“This is a historic shock to the entire energy world. Amid today’s unparalleled health and economic crises, the plunge in demand for nearly all major fuels is staggering, especially for coal, oil and gas. Only renewables are holding up during the previously unheard-of slump in electricity use,” said Dr Fatih Birol, the IEA Executive Director. “It is still too early to determine the longer-term impacts, but the energy industry that emerges from this crisis will be significantly different from the one that came before.”
The Global Energy Review’s projections of energy demand and energy-related emissions for 2020 are based on assumptions that the lockdowns implemented around the world in response to the pandemic are progressively eased in most countries in the coming months, accompanied by a gradual economic recovery.
The report projects that energy demand will fall 6% in 2020 – seven times the decline after the 2008 global financial crisis. In absolute terms, the decline is unprecedented – the equivalent of losing the entire energy demand of India, the world’s third largest energy consumer. Advanced economies are expected to see the biggest declines, with demand set to fall by 9% in the United States and by 11% in the European Union. The impact of the crisis on energy demand is heavily dependent on the duration and stringency of measures to curb the spread of the virus. For instance, the IEA found that each month of worldwide lockdown at the levels seen in early April reduces annual global energy demand by about 1.5%.
Changes to electricity use during lockdowns have resulted in significant declines in overall electricity demand, with consumption levels and patterns on weekdays looking like those of a pre-crisis Sunday. Full lockdowns have pushed down electricity demand by 20% or more, with lesser impacts from partial lockdowns. Electricity demand is set to decline by 5% in 2020, the largest drop since the Great Depression in the 1930s.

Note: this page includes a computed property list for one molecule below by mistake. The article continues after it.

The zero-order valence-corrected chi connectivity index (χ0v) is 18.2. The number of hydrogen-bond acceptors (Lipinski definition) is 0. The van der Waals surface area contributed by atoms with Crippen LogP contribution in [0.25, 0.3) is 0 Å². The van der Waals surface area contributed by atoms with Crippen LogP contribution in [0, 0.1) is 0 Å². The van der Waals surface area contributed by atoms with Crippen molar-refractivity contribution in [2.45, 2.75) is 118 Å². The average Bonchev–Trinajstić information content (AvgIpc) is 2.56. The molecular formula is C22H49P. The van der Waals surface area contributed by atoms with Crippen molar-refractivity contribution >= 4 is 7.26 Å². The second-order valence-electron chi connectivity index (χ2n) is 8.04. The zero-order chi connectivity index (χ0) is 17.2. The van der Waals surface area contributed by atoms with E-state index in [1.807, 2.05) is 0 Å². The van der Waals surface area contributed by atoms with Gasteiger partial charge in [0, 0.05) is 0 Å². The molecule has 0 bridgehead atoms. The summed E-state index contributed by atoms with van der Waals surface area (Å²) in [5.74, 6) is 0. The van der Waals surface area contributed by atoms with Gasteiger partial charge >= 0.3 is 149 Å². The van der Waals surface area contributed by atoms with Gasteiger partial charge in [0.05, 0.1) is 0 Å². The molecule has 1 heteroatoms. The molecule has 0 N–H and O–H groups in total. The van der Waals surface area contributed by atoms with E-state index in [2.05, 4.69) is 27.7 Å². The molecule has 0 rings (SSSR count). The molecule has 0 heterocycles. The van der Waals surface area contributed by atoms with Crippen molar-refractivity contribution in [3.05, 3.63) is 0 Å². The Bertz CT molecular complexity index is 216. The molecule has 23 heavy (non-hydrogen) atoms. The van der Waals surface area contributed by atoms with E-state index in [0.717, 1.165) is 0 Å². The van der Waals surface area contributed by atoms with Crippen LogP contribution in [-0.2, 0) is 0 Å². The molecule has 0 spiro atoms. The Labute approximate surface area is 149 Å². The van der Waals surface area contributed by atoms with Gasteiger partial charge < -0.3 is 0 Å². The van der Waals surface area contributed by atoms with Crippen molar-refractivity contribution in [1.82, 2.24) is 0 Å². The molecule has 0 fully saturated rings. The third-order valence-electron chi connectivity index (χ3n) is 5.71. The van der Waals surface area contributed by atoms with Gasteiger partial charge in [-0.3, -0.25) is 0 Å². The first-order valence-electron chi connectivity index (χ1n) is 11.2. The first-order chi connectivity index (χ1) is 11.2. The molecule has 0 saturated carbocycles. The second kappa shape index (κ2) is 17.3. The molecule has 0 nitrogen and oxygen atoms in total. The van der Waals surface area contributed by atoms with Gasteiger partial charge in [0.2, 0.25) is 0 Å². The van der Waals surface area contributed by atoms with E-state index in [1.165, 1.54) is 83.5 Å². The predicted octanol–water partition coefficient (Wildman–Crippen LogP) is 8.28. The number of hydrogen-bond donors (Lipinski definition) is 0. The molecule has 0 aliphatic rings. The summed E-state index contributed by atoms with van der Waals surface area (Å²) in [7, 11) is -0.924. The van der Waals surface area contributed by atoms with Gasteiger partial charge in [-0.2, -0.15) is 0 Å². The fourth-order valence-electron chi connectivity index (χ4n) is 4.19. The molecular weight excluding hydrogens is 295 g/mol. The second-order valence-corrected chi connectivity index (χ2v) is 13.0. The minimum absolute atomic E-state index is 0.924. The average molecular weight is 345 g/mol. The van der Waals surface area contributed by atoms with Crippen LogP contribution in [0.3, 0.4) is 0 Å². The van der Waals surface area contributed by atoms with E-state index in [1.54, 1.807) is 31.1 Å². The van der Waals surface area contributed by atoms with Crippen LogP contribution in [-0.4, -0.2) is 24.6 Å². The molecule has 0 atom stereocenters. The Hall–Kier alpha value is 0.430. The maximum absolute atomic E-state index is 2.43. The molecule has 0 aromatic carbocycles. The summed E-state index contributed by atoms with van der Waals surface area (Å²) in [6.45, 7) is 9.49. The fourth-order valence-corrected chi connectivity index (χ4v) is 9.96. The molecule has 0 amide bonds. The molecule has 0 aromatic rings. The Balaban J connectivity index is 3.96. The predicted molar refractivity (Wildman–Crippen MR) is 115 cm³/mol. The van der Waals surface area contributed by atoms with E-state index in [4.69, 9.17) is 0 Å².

At the same time, lockdown measures are driving a major shift towards low-carbon sources of electricity including wind, solar PV, hydropower and nuclear. After overtaking coal for the first time ever in 2019, low-carbon sources are set to extend their lead this year to reach 40% of global electricity generation – 6 percentage points ahead of coal. Electricity generation from wind and solar PV continues to increase in 2020, lifted by new projects that were completed in 2019 and early 2020.

“Resulting from premature deaths and economic trauma around the world, the historic decline in global emissions is absolutely nothing to cheer,” said Dr Birol. “And if the aftermath of the 2008 financial crisis is anything to go by, we are likely to soon see a sharp rebound in emissions as economic conditions improve. But governments can learn from that experience by putting clean energy technologies – renewables, efficiency, batteries, hydrogen and carbon capture – at the heart of their plans for economic recovery. Investing in those areas can create jobs, make economies more competitive and steer the world towards a more resilient and cleaner energy future.”
So the energy market will be much changed, but oil will still be with us. There are still millions of cars in the world which run on petrol or diesel, and many people coming out of lockdown will no longer have the resources to buy a new car as they might have wished, and certainly not an electric car which of course doesn’t use oil. At the moment electric cars are more expensive to buy although very much cheaper to run. I read that the car makers are doing everything to get back to production as soon as possible, but will the demand be there? In April a total of 4,327 new cars were registered in the UK, a drop of 97% from April last year and the lowest level since 1946. Hardly surprising since car dealers were locked down like everyone else for the whole of the month: in fact it’s surprising that any were sold at all, but will demand really come back? While existing cars are retained for another year or more there will still be demand for petrol and diesel, although working from home may persist after lockdown, cutting commuting miles and depressing fuel demand. On the other hand, as more and more goods are home-delivered there may be an upturn in demand for diesel.
Global road transport accounts for over 50% of global oil demand. By the end of March, activity was almost 50% below the 2019 average.  Aviation accounts for about 6%, and by the same time flying declined by some 60%. In some areas of Europe aviation activity has declined by as much as 90%. April’s figures will probably be worse.